Author Topic: Craig's Neapolitan Garage  (Read 256486 times)

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Offline crawsdaddy

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Re: Craig's Neapolitan Garage
« Reply #1925 on: June 15, 2015, 04:22:30 PM »
I finally got around to making some wood dough boxes. They are pine which isn't ideal because it's pretty thirsty, but they cost less than $10 each to make. They are designed to fit into my cooler with room for the ice block. They should easily hold 8 balls if I pack them in a bit closer. I really liked working with the dough coming out of the wood boxes.

Are you still doing your bulk ferment?


Online TXCraig1

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Re: Craig's Neapolitan Garage
« Reply #1926 on: June 15, 2015, 04:34:18 PM »
Yes. I'm thinking about increasing it to 36 hours and reducing the ball to 12.
"We make great pizza, with sourdough when we can, commercial yeast when we must, but always great pizza."
Craig's Neapolitan Garage

Offline pythonic

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Re: Craig's Neapolitan Garage
« Reply #1927 on: June 15, 2015, 06:34:44 PM »
Meh... I've seen better. 

LOL... I'm kidding... Those pics give me hunger pangs...  :)

Yeah the flatizzas at subway even have one up on Craig's pies.
« Last Edit: June 15, 2015, 07:59:20 PM by pythonic »
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Online TXCraig1

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Re: Craig's Neapolitan Garage
« Reply #1928 on: June 15, 2015, 06:46:30 PM »
Wow. Tough crowd. I thought I'd at least rate up there with Ci Ci's or Little Caesars.  :(  :-D
"We make great pizza, with sourdough when we can, commercial yeast when we must, but always great pizza."
Craig's Neapolitan Garage

Offline fagilia

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Re: Craig's Neapolitan Garage
« Reply #1929 on: June 16, 2015, 07:42:12 PM »
Hi Craig.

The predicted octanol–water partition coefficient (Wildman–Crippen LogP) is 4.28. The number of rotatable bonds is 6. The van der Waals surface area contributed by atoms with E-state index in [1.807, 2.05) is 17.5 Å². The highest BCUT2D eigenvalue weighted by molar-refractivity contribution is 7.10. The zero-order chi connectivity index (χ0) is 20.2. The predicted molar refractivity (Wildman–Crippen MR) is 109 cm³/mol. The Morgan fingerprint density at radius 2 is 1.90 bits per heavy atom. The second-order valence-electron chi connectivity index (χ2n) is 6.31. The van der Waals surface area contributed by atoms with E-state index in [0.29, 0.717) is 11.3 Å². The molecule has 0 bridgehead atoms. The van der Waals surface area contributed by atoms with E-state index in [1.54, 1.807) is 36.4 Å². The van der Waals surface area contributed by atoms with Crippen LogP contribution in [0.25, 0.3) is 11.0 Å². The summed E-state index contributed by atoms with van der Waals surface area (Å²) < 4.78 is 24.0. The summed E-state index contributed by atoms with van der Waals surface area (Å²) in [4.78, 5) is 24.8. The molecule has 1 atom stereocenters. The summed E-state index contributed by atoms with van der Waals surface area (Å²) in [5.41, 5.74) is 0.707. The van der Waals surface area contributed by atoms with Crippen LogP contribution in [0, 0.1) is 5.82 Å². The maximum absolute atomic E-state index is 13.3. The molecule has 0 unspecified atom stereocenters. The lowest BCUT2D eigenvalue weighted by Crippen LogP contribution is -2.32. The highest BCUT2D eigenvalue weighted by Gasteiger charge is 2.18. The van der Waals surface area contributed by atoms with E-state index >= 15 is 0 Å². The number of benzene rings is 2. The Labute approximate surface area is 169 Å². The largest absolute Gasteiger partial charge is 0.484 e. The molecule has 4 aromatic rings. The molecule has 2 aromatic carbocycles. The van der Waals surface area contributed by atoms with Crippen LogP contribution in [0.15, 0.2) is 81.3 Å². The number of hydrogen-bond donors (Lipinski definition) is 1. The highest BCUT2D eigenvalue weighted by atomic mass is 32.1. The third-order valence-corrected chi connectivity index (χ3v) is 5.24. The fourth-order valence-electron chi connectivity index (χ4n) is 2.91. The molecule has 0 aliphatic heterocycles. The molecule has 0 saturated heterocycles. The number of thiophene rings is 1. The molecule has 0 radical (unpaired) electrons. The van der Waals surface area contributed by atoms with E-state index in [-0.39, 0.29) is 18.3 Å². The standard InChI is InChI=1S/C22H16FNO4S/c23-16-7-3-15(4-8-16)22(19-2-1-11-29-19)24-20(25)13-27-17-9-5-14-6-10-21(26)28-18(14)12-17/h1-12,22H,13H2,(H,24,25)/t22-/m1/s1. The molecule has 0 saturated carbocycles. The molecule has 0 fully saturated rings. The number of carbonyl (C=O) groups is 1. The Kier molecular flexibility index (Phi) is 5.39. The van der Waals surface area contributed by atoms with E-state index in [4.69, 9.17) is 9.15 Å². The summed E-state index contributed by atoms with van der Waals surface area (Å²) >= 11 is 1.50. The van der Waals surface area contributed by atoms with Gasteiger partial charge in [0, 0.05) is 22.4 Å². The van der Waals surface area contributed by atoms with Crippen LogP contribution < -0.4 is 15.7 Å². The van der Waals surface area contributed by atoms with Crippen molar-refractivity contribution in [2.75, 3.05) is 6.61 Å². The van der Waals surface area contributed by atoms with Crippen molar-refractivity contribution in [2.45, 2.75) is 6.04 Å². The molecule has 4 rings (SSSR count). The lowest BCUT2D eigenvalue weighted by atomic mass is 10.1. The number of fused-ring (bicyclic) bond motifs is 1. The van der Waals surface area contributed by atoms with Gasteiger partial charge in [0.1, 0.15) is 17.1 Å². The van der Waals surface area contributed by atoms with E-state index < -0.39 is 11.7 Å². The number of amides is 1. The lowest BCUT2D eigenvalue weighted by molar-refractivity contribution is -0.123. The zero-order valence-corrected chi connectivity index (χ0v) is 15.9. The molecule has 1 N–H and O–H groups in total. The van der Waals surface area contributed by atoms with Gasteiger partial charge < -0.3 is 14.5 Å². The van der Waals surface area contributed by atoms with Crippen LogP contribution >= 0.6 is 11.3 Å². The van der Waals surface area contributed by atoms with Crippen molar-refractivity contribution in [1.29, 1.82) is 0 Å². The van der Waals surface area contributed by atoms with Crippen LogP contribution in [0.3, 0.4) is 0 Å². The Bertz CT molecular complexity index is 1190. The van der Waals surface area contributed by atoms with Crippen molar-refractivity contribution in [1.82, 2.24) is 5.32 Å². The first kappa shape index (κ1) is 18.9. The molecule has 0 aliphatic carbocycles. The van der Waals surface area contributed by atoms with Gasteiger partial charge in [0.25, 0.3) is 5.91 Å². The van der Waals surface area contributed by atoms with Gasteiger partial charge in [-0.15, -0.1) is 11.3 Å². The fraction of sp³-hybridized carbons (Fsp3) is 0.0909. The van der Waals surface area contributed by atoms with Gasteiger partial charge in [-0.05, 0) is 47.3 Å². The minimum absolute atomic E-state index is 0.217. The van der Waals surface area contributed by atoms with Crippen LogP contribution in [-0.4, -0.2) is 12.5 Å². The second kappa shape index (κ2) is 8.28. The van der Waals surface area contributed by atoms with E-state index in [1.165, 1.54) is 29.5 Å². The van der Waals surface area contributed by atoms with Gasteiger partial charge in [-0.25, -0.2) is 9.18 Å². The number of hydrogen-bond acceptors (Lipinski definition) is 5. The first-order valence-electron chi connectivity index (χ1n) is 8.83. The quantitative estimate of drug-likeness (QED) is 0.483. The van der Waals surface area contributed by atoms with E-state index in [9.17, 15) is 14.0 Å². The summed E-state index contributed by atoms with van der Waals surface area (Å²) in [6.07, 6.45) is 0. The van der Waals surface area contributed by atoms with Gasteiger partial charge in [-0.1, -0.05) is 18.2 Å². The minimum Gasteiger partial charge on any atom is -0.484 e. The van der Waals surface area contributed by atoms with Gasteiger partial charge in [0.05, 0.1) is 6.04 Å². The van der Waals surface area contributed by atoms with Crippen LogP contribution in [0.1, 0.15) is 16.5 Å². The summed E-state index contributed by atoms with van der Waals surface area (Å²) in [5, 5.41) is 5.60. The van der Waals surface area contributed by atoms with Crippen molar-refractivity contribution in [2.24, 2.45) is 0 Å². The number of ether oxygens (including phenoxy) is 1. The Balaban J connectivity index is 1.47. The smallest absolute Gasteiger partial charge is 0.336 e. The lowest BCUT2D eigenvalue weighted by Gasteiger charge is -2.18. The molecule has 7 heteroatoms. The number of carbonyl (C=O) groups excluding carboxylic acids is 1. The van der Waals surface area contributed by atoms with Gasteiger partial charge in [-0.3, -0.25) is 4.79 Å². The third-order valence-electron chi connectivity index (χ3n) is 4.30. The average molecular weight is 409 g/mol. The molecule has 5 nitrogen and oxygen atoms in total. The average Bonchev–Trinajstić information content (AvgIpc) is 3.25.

good pies as usual.
Normally i use birch plywood in the bottom of the boxes. But i use parafine oil to adjust the thirstyness. Right now i use high level of water in the dough so thirsty wood is good for me.
Its the same oil we use in sweden to fill cutting board with oil. Hope you understand.

Online TXCraig1

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Re: Craig's Neapolitan Garage
« Reply #1930 on: June 16, 2015, 07:44:22 PM »
Yes, thank you.
"We make great pizza, with sourdough when we can, commercial yeast when we must, but always great pizza."
Craig's Neapolitan Garage

Offline Chaze215

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Re: Craig's Neapolitan Garage
« Reply #1931 on: June 16, 2015, 09:49:56 PM »
I've also been experimenting with a different fire arrangement. I think I'm going to like it when I get it figured out. You can see the pies have a slightly different look - less leoparding and a bit more even browning. They were some of the best tasting pies I've ever made. These are about 55 second bakes.
The pies look awesome as usual Craig! What's the new fire arrangement you're playing around with?
Chaz

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Re: Craig's Neapolitan Garage
« Reply #1932 on: June 17, 2015, 09:13:43 AM »
The pies look awesome as usual Craig! What's the new fire arrangement you're playing around with?

As soon as I have it figured out, I'll post about it. It might not work in smaller ovens however.
"We make great pizza, with sourdough when we can, commercial yeast when we must, but always great pizza."
Craig's Neapolitan Garage

Offline crawsdaddy

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Re: Craig's Neapolitan Garage
« Reply #1933 on: June 17, 2015, 09:53:09 AM »
Hi Craig.
good pies as usual.
Normally i use birch plywood in the bottom of the boxes. But i use parafine oil to adjust the thirstyness. Right now i use high level of water in the dough so thirsty wood is good for me.
Its the same oil we use in sweden to fill cutting board with oil. Hope you understand.

Mineral oil from drugstore is same thing as expensive cutting board oil for you in US. I would think it would work the same.


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Re: Craig's Neapolitan Garage
« Reply #1934 on: June 17, 2015, 09:57:04 AM »